SAN DIEGO (CNS) – The California Legislature’s recent funding of $35 million to UC San Diego will pay for designing and building a first-of-its-kind large hydrogen-powered research vessel that will be operated by Scripps Institution of Oceanography, officials said.
The new vessel will serve as a platform for education and research on understanding the California coast and the effects of climate change on the ocean.
The demand for ocean information, education and technology development continues to grow and requires a next-generation research vessel to fulfill the demand, Scripps Oceanography officials said Friday. The new vessel will be dedicated to California research missions and will enable scientists to observe and measure biological, chemical, geological and physical processes associated with a variety of environmental issues.
“Scripps Institution of Oceanography has guided countless UC San Diego students, faculty, and staff through invaluable scientific projects aboard the Robert Gordon Sproul, and conducted groundbreaking research on climate change and the impact of plastics in our oceans,” said Senate President Pro Tem Toni Atkins, D-San Diego. “After a four-decade run, it is high time Scripps built a new research vessel that can keep up with the high- caliber work they continue to churn out, and help our state navigate the troubled waters of sea level rise and our evolving climate.”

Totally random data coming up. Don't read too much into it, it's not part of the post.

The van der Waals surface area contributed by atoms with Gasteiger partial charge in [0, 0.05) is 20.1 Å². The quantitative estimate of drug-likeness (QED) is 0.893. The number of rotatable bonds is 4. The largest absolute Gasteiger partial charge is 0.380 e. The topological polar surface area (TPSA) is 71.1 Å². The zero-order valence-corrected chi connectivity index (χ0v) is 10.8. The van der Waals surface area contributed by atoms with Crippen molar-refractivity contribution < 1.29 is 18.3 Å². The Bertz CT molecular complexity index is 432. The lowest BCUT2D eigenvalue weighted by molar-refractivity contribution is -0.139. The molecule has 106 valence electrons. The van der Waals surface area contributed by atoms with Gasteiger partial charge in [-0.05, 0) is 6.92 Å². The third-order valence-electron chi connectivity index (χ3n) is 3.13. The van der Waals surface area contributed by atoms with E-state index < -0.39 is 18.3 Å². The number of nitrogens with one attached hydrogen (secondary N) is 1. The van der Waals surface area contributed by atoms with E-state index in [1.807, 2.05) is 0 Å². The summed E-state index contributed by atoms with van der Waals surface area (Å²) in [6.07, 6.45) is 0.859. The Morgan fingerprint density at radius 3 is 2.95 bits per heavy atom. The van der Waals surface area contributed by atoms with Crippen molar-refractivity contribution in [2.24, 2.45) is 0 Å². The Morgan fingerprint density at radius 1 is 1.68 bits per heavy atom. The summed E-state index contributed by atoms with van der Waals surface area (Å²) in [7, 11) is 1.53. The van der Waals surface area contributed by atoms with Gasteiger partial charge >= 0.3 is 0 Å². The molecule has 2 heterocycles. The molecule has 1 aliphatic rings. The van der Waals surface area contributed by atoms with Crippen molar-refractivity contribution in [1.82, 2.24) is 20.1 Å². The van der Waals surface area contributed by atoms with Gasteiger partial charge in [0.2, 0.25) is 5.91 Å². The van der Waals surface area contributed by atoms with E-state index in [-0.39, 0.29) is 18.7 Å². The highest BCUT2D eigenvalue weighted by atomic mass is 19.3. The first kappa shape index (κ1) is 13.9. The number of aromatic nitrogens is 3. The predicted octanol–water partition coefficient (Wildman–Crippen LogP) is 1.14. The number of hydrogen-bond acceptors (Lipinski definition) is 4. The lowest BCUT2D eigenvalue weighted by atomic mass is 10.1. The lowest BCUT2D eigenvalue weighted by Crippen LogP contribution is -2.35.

The proposed 125-foot vessel will take three years to design, build and commission. It will replace the Gordon Sproul ship, which has served thousands of UC students in its nearly 40 years of service but is nearing completion of its service life.
The new vessel will continue the university’s educational mission to train the next generation of scientists, leaders, and policymakers, UC San Diego officials said.
Students will take part in a deep-sea biology field course led by biological oceanographer Lisa Levin and graduate student Natalya Gallo.
“With 840 miles of coastline, it is important for California to manage its access to the vast resources of the Pacific Ocean,” UCSD Chancellor Pradeep Khosla said. “To do that, we need to better understand our coastal environments, and how climate change is affecting them. That’s where Scripps Institution of Oceanography can help. This new state-of-the-art research vessel will expand our capability to understand and protect our coastline and train UC San Diego undergraduate and graduate students through unparalleled hands-on learning.”
The new vessel will feature a hybrid propulsion system that integrates hydrogen fuel cells alongside a conventional diesel-electric power plant, enabling zero-emission operations, researchers said.
The design is scaled so the ship will be able to operate 75% of its missions entirely using a non-fossil fuel — hydrogen — with only pure water and electricity as reaction products.
For longer missions, extra power will be provided by clean-running diesel generators.
“Our vision is to build an uncompromising, fully capable oceanographic research vessel that can be powered independently from fossil fuels, and be free from the criteria pollutants and greenhouse gas emissions that diesel-powered ships emit,” said Bruce Appelgate, associate director and head of ship operations at Scripps Oceanography. “In doing so, we hope to both serve our scientists and students while being a world leader for transformational change to clean, non-polluting shipboard power systems.”
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